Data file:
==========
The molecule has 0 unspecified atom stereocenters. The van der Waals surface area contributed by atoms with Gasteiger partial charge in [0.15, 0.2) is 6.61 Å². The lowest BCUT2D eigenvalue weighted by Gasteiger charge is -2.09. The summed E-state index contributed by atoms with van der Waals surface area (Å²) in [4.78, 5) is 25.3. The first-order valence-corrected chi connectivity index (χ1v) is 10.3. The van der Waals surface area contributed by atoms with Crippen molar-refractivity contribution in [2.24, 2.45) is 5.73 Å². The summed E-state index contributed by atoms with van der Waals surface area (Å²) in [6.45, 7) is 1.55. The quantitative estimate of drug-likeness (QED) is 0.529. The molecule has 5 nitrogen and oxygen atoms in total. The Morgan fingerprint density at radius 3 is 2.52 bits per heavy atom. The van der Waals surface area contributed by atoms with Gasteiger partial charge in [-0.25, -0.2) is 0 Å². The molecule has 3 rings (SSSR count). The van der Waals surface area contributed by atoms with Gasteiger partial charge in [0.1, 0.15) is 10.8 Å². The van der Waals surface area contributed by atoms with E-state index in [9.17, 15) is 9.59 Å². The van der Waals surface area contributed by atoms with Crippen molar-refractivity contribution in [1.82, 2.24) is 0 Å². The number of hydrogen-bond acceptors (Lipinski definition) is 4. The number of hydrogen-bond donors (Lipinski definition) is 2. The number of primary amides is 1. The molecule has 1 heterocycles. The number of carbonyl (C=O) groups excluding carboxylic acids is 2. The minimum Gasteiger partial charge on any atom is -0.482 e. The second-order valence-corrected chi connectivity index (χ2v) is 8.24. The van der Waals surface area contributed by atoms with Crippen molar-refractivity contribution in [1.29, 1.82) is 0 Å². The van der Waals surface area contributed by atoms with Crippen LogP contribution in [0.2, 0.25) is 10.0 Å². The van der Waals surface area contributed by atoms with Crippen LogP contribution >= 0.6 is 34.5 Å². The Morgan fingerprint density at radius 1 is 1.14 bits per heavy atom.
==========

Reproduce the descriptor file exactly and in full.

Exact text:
The molecule has 0 unspecified atom stereocenters. The van der Waals surface area contributed by atoms with Gasteiger partial charge in [0.15, 0.2) is 6.61 Å². The lowest BCUT2D eigenvalue weighted by Gasteiger charge is -2.09. The summed E-state index contributed by atoms with van der Waals surface area (Å²) in [4.78, 5) is 25.3. The first-order valence-corrected chi connectivity index (χ1v) is 10.3. The van der Waals surface area contributed by atoms with Crippen molar-refractivity contribution in [2.24, 2.45) is 5.73 Å². The summed E-state index contributed by atoms with van der Waals surface area (Å²) in [6.45, 7) is 1.55. The quantitative estimate of drug-likeness (QED) is 0.529. The molecule has 5 nitrogen and oxygen atoms in total. The Morgan fingerprint density at radius 3 is 2.52 bits per heavy atom. The van der Waals surface area contributed by atoms with Gasteiger partial charge in [-0.25, -0.2) is 0 Å². The molecule has 3 rings (SSSR count). The van der Waals surface area contributed by atoms with Gasteiger partial charge in [0.1, 0.15) is 10.8 Å². The van der Waals surface area contributed by atoms with E-state index in [9.17, 15) is 9.59 Å². The van der Waals surface area contributed by atoms with Crippen molar-refractivity contribution in [1.82, 2.24) is 0 Å². The number of hydrogen-bond acceptors (Lipinski definition) is 4. The number of hydrogen-bond donors (Lipinski definition) is 2. The number of primary amides is 1. The molecule has 1 heterocycles. The number of carbonyl (C=O) groups excluding carboxylic acids is 2. The minimum Gasteiger partial charge on any atom is -0.482 e. The second-order valence-corrected chi connectivity index (χ2v) is 8.24. The van der Waals surface area contributed by atoms with Crippen molar-refractivity contribution in [1.29, 1.82) is 0 Å². The van der Waals surface area contributed by atoms with Crippen LogP contribution in [0.2, 0.25) is 10.0 Å². The van der Waals surface area contributed by atoms with Crippen LogP contribution >= 0.6 is 34.5 Å². The Morgan fingerprint density at radius 1 is 1.14 bits per heavy atom.